Availability Sets - Choosing number of fault and update domains

Chris Hocking 1 Reputation point


I have come across availability sets many times during study and have a good understanding of them. However there is one thing I've not been able to understand:
Is there a reason to not set the number of fault domains and update domains to their maximums?
Or put another way, why would you choose to have a higher proportion of your VM's in the same fault domain or in the same update domain?


Azure Virtual Machines
Azure Virtual Machines
An Azure service that is used to provision Windows and Linux virtual machines.
5,264 questions
0 comments No comments
{count} votes

2 answers

Sort by: Most helpful
  1. Andriy Bilous 8,736 Reputation points

    Hello @Chris Hocking

    Here is an example of fault domain usage:

    • Each virtual machine in availability set is assigned an update domain and a fault domain by the underlying Azure platform. For a given availability set, five non-user-configurable update domains are assigned by default (Resource Manager deployments can then be increased to provide up to 20 update domains) to indicate groups of virtual machines and underlying physical hardware that can be rebooted at the same time. When more than five virtual machines are configured within a single availability set, the sixth virtual machine is placed into the same update domain as the first virtual machine, the seventh in the same update domain as the second virtual machine, and so on. The order of update domains being rebooted may not proceed sequentially during planned maintenance, but only one update domain is rebooted at a time. A rebooted update domain is given 30 minutes to recover before maintenance is initiated on a different update domain.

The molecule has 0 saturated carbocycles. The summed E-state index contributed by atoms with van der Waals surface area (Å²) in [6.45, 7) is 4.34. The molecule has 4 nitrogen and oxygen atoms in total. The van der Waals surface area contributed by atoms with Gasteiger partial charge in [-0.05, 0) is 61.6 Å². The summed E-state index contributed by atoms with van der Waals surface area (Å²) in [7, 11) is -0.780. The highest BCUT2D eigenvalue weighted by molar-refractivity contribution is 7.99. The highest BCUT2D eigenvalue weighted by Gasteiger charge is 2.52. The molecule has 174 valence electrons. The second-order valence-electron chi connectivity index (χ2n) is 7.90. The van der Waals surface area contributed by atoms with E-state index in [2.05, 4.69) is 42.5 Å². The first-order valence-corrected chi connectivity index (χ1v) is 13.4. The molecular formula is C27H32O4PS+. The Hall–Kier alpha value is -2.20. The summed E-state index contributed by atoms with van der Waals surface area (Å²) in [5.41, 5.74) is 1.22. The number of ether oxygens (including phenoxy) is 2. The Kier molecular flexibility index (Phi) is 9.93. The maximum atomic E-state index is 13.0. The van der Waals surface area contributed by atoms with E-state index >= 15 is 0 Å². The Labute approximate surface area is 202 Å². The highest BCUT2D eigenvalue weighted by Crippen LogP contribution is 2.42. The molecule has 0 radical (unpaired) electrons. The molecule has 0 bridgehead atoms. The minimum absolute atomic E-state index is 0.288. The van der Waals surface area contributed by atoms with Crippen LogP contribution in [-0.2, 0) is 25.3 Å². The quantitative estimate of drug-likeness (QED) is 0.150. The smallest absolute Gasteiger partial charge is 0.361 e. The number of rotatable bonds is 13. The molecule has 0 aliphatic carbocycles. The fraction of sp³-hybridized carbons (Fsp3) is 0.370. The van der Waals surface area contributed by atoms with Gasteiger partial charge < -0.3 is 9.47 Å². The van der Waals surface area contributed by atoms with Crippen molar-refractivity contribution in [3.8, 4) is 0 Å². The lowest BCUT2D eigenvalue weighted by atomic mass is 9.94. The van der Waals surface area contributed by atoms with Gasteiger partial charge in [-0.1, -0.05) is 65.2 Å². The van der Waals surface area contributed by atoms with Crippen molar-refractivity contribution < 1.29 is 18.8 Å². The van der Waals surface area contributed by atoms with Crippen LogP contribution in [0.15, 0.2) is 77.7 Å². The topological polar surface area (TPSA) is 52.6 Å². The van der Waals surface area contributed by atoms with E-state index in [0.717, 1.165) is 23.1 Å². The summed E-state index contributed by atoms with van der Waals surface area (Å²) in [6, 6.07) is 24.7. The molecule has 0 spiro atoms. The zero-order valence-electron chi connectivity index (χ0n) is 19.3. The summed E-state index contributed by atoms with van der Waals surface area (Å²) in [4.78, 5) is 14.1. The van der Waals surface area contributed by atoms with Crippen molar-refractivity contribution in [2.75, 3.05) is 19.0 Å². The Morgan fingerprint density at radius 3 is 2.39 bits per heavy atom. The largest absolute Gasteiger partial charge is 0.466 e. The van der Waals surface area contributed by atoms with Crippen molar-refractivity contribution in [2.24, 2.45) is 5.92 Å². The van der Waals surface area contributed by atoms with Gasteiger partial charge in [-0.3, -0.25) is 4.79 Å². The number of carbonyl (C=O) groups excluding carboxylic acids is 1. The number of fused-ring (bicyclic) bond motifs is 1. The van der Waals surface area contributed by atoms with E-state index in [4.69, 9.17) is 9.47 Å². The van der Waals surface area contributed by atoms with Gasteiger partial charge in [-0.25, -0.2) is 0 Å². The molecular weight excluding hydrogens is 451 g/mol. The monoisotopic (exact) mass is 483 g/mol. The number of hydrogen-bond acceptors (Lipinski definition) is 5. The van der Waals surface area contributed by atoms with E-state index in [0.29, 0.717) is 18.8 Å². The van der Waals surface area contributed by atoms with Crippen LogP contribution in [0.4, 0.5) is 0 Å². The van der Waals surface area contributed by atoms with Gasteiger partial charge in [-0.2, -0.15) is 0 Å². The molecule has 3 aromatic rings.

There are some best practices:

    • Put each application tier into a separate Availability Set. In an N-tier application, don't put VMs from different tiers into the same availability set. VMs in an availability set are placed across fault domains (FDs) and update domains (UD). However, to get the redundancy benefit of FDs and UDs, every VM in the availability set must be able to handle the same client requests.
    • The availability set should have the number of fault domains set to 3 and upgrade domains should be set to 20.
      Azure supports a maximum of 3 fault domains and 20 upgrade domains. We recommend the maximum of 20 upgrade domains as that will minimize the number of nodes down at any one time.


  2. kobulloc-MSFT 14,661 Reputation points Microsoft Employee

    Hello! That's a good question. If increasing the number of fault domains and update domains increases reliability, why not spread your solution out over as many as possible if there's little or no impact to your latency? While it initially makes sense to max out fault domains and update domains it may end up being more important that you set a minimum threshold instead.

    Enterprise and solutions at scale
    When you are dealing with just a handful of VMs, you have a lot of flexibility when it comes to picking the location of your VM. When you are working with a much larger solution, it may be more important that you can quickly secure a large number of VMs than it is if some of those VMs end up in the same fault domain or update domain as long as you can ensure a minimum number of fault domains and update domains to keep your solution running. In this case, a minimum threshold is more important than a maximum.

    Azure Stack, hybrid, and modular data centers
    Azure Stack is used on cruise ships, and modular data centers bring the cloud to remote areas. In these cases you don't have the luxury of a large datacenter and setting the minimum number of fault domains and update domains may be more practical than setting a maximum.

    I hope that answers your question. If you are interested, there's more reading on the subject here:

    0 comments No comments